This bread is the epitome of the cultural mish mash that defines contemporary Mexican identity. It has a prehispanic origin with religious connotations, but it has developed into a European food (bread is, after all, a product brought by the colonial power). It is also used in a celebration that fuses ancient indigenous beliefs and Catholic tradition.
8. It is round, like the circle of life.
Its roundness is also a reminder of the cycle of life and death, a cycle that has no definite end and no definite beginning. Indigenous cosmology frames life and death as coexisting and complementing realms.
9. If the bones form a cross, they stand for the four cardinal points.
The compass directs each arrow, or bread bone in pan de muerto, to a point ruled by the Aztec gods Quetzalcóatl, Tláloc, Xipe Tútec and Tezcatlipoca.
10. Panes de muerto are placed on altars so the dead can feast.
Of course, come November 3 you can have the delicious pan for yourself, and if you make a traditional chocolate caliente it will be even better.
11. Of course, as with everything else, pan de muerto has been gentrified. Just look at this delicious monstrosity.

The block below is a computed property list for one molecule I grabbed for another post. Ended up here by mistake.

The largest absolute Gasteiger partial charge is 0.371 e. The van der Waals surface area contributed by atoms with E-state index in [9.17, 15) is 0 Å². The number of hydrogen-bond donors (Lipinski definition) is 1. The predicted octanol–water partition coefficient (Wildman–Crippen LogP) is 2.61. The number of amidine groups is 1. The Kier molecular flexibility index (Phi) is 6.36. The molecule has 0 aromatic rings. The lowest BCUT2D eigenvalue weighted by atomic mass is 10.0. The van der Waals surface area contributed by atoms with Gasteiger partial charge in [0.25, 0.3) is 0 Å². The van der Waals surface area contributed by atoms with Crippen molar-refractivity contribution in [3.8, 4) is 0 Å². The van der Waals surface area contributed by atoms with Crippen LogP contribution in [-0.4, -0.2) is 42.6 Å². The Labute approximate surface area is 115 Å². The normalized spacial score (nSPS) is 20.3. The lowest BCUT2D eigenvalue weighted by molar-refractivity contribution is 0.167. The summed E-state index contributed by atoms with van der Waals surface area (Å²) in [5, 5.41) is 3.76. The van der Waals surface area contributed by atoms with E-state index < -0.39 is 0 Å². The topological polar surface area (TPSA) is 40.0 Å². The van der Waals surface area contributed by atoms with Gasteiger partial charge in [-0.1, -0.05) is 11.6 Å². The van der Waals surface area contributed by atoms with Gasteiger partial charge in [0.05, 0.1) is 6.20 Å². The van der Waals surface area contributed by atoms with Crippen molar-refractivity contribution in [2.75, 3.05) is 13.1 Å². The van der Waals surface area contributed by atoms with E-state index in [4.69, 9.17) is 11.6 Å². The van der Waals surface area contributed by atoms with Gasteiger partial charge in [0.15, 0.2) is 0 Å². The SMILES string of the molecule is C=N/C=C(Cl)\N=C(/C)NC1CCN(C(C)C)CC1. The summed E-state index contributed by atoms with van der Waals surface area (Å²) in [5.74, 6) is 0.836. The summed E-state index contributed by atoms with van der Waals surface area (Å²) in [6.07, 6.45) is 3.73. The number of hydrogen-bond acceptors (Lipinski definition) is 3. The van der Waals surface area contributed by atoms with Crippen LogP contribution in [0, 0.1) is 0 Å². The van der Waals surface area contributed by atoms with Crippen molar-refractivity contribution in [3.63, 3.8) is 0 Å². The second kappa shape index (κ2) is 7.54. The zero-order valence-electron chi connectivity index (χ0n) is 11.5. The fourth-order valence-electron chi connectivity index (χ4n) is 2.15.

Yes, we gotta admit that this looks absolutely delicious and we don’t wanna get all puritan when it comes to popular culture (which, far from stable, is a mutating thing), but having melted conejitos (a traditional Mexican chocolate) is a bit too much. Is it Day of the Dead or is it Easter? You can’t always have both!
12. Oh, hipsters, just sprinkling matcha on absolutely everything!
Yes, perhaps following the gentrifying wave of Starbucks some Mexican bakeries are starting to add green matcha tea dust in with the traditional sugar. Verde que te quiero verde, hipsters seem to recite in unison.
13. Can everyone just please stop? Is innovation just killing the true meaning of this Mexican traditional bun?
We mean, what fresh hell of deliciousness is this? No, seriously, a pan de muerto hamburger is just a tiny bit over the top, isn’t it?